This is CS Lewis’ trilemma. It’s central notion is that the information we have about Jesus suggests he was either a liar, a lunatic, or the incarnation of God. Lewis argues that the information presented is inconsistent with the first two, leaving the the latter as the only logical option.
Jesus, apparently, spent a lot of time saying that he was actually God. It’s a pretty bold claim. Lewis directly asks us to imagine a contemporary saying that. It’s not that tricky to imagine, but we know immediately where we’d consign that person to, in terms of mental pigeonholes. The emphasis would be on the mental.
It’s such an intense claim, and yet we are shown almost everyone agreeing with him. He is intense, perceptive and insightful. Lewis cites the Sermon on the Mount as a piece of radical teaching so insightful that it could never have been written by a madman. So what else could he be?
As for bad? Maybe he was just a manipulative liar. He made these claims to gain followers for his own immediate benefit. It explains the intellectual speeches, and claims of godhood, but not really the self sacrificing end of the story. The willingness with which he sought his own death.
So, Lewis tells us, the only logical answer is that he must have been God.
Conveniently, this is the result that Lewis was looking for.
I think it’s a fascinating thought experiment. But doesn’t quite have the ring of logical truth that Lewis suggests (though Lewis is a much more thorough thinker than I, so I feel almost as arrogant as a god claiming son of man when I say that). The primary fault is that these aren’t really the only options.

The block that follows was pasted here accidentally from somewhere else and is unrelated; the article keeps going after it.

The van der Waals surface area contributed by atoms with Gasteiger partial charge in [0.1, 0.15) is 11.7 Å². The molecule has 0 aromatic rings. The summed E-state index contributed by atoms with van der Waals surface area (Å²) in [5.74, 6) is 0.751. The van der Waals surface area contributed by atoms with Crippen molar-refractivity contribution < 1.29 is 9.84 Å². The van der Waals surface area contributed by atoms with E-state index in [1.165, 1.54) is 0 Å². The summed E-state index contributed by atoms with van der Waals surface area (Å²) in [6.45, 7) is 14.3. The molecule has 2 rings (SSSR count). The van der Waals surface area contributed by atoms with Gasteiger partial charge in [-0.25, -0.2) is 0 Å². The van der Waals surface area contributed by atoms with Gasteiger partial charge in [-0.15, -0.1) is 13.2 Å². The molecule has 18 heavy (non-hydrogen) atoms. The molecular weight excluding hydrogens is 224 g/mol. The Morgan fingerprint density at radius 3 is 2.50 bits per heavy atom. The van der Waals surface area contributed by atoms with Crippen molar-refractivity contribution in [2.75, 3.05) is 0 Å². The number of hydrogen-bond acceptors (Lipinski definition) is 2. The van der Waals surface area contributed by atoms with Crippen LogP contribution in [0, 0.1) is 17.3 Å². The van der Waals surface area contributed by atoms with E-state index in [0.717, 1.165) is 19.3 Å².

There’s no reason that madness rules out intellect. In fact, one could argue, that to see the world as radically different as Jesus presented it (I personally am fond of the ‘Jesus was a clever, radical teacher’ narrative). Jesus’ words, asked to enfranchise the meek, the humble and the poor. Those words asked for an end to vengeance, and the birth of a world where people thought of others compassionately.
At the time this was radical, perhaps even mad, but it had truth in it. Plenty of truth. You can still see it now, if you look closely.
I don’t think it make sense to pour through a second hand text, created by biased annotators, for logical evidence of someone’s truthiness. Jesus may or may not have existed, and he may or may not have said and done the thing presented in the gospel.
If you believe in him, then he is real for you. If you don’t, then there’s still something to learn from his kindness, but you aren’t ever going to get further than that.
I can’t take a story as a proof, no matter how beautiful, intelligent or wise its teaching is. A book is not a reality.
As ever, I’m content to learn from the mad.
Illustration by Michael